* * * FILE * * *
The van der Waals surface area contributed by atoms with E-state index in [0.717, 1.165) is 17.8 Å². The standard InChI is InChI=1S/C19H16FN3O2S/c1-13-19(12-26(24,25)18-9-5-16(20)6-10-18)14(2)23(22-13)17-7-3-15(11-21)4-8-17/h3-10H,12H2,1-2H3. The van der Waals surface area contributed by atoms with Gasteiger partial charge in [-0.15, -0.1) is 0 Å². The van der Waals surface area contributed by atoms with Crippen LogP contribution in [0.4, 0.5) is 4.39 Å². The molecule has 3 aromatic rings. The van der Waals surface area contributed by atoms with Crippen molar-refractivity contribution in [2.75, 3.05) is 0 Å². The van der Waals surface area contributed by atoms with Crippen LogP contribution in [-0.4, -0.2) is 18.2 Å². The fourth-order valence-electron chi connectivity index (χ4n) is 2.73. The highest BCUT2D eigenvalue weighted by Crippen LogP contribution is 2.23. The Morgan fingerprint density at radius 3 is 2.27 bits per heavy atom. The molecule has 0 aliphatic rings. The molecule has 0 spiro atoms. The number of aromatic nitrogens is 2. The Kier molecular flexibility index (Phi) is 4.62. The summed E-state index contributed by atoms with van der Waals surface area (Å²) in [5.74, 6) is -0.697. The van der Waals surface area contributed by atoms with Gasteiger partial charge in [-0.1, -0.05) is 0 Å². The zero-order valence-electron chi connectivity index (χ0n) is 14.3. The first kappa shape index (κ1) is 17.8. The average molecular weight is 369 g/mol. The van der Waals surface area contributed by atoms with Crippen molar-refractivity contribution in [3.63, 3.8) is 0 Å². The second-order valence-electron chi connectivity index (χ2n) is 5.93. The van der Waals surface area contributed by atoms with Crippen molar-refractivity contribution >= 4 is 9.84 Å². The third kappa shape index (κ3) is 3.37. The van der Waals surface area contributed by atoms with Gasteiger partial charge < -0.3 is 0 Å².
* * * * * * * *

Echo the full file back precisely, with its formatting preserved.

The van der Waals surface area contributed by atoms with E-state index in [0.717, 1.165) is 17.8 Å². The standard InChI is InChI=1S/C19H16FN3O2S/c1-13-19(12-26(24,25)18-9-5-16(20)6-10-18)14(2)23(22-13)17-7-3-15(11-21)4-8-17/h3-10H,12H2,1-2H3. The van der Waals surface area contributed by atoms with Gasteiger partial charge in [-0.15, -0.1) is 0 Å². The van der Waals surface area contributed by atoms with Crippen LogP contribution in [0.4, 0.5) is 4.39 Å². The molecule has 3 aromatic rings. The van der Waals surface area contributed by atoms with Crippen molar-refractivity contribution in [2.75, 3.05) is 0 Å². The van der Waals surface area contributed by atoms with Crippen LogP contribution in [-0.4, -0.2) is 18.2 Å². The fourth-order valence-electron chi connectivity index (χ4n) is 2.73. The highest BCUT2D eigenvalue weighted by Crippen LogP contribution is 2.23. The Morgan fingerprint density at radius 3 is 2.27 bits per heavy atom. The molecule has 0 aliphatic rings. The molecule has 0 spiro atoms. The number of aromatic nitrogens is 2. The Kier molecular flexibility index (Phi) is 4.62. The summed E-state index contributed by atoms with van der Waals surface area (Å²) in [5.74, 6) is -0.697. The van der Waals surface area contributed by atoms with Gasteiger partial charge in [-0.1, -0.05) is 0 Å². The zero-order valence-electron chi connectivity index (χ0n) is 14.3. The first kappa shape index (κ1) is 17.8. The average molecular weight is 369 g/mol. The van der Waals surface area contributed by atoms with Crippen molar-refractivity contribution in [3.63, 3.8) is 0 Å². The second-order valence-electron chi connectivity index (χ2n) is 5.93. The van der Waals surface area contributed by atoms with Crippen molar-refractivity contribution >= 4 is 9.84 Å². The third kappa shape index (κ3) is 3.37. The van der Waals surface area contributed by atoms with Gasteiger partial charge < -0.3 is 0 Å².